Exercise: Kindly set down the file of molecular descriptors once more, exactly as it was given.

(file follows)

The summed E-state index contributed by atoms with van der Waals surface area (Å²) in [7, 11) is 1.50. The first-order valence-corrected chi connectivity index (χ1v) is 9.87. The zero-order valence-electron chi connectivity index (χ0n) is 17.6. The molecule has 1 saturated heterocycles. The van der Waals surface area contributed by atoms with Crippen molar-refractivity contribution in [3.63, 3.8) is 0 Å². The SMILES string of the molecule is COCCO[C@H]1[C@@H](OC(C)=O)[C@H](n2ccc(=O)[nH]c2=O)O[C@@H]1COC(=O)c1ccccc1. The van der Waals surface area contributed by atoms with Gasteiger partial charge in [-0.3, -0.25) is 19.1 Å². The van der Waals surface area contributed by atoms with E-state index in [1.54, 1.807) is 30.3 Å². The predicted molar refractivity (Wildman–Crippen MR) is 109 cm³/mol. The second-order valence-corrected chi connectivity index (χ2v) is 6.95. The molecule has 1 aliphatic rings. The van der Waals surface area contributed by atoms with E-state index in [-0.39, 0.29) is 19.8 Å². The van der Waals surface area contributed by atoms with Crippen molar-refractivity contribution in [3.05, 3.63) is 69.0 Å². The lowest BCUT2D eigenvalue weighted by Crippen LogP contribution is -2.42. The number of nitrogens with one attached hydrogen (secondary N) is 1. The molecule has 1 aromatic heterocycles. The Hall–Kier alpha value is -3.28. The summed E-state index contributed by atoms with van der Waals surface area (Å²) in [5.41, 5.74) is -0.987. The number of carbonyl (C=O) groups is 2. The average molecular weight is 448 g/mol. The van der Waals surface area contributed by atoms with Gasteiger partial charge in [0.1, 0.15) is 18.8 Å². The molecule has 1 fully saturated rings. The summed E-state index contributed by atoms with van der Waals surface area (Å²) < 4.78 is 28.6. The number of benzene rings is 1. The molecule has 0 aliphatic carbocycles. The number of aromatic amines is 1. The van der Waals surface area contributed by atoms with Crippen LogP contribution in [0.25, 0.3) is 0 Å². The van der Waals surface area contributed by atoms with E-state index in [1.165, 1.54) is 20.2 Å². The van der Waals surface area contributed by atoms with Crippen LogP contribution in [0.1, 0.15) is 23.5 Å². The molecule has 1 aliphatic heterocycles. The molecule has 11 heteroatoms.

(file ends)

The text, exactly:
The summed E-state index contributed by atoms with van der Waals surface area (Å²) in [7, 11) is 1.50. The first-order valence-corrected chi connectivity index (χ1v) is 9.87. The zero-order valence-electron chi connectivity index (χ0n) is 17.6. The molecule has 1 saturated heterocycles. The van der Waals surface area contributed by atoms with Crippen molar-refractivity contribution in [3.63, 3.8) is 0 Å². The SMILES string of the molecule is COCCO[C@H]1[C@@H](OC(C)=O)[C@H](n2ccc(=O)[nH]c2=O)O[C@@H]1COC(=O)c1ccccc1. The van der Waals surface area contributed by atoms with Gasteiger partial charge in [-0.3, -0.25) is 19.1 Å². The van der Waals surface area contributed by atoms with E-state index in [1.54, 1.807) is 30.3 Å². The predicted molar refractivity (Wildman–Crippen MR) is 109 cm³/mol. The second-order valence-corrected chi connectivity index (χ2v) is 6.95. The molecule has 1 aliphatic rings. The van der Waals surface area contributed by atoms with E-state index in [-0.39, 0.29) is 19.8 Å². The van der Waals surface area contributed by atoms with Crippen molar-refractivity contribution in [3.05, 3.63) is 69.0 Å². The lowest BCUT2D eigenvalue weighted by Crippen LogP contribution is -2.42. The number of nitrogens with one attached hydrogen (secondary N) is 1. The molecule has 1 aromatic heterocycles. The Hall–Kier alpha value is -3.28. The summed E-state index contributed by atoms with van der Waals surface area (Å²) in [5.41, 5.74) is -0.987. The number of carbonyl (C=O) groups is 2. The average molecular weight is 448 g/mol. The van der Waals surface area contributed by atoms with Gasteiger partial charge in [0.1, 0.15) is 18.8 Å². The molecule has 1 fully saturated rings. The summed E-state index contributed by atoms with van der Waals surface area (Å²) < 4.78 is 28.6. The number of benzene rings is 1. The molecule has 0 aliphatic carbocycles. The number of aromatic amines is 1. The van der Waals surface area contributed by atoms with Crippen LogP contribution in [0.25, 0.3) is 0 Å². The van der Waals surface area contributed by atoms with E-state index in [1.165, 1.54) is 20.2 Å². The van der Waals surface area contributed by atoms with Crippen LogP contribution in [0.1, 0.15) is 23.5 Å². The molecule has 1 aliphatic heterocycles. The molecule has 11 heteroatoms.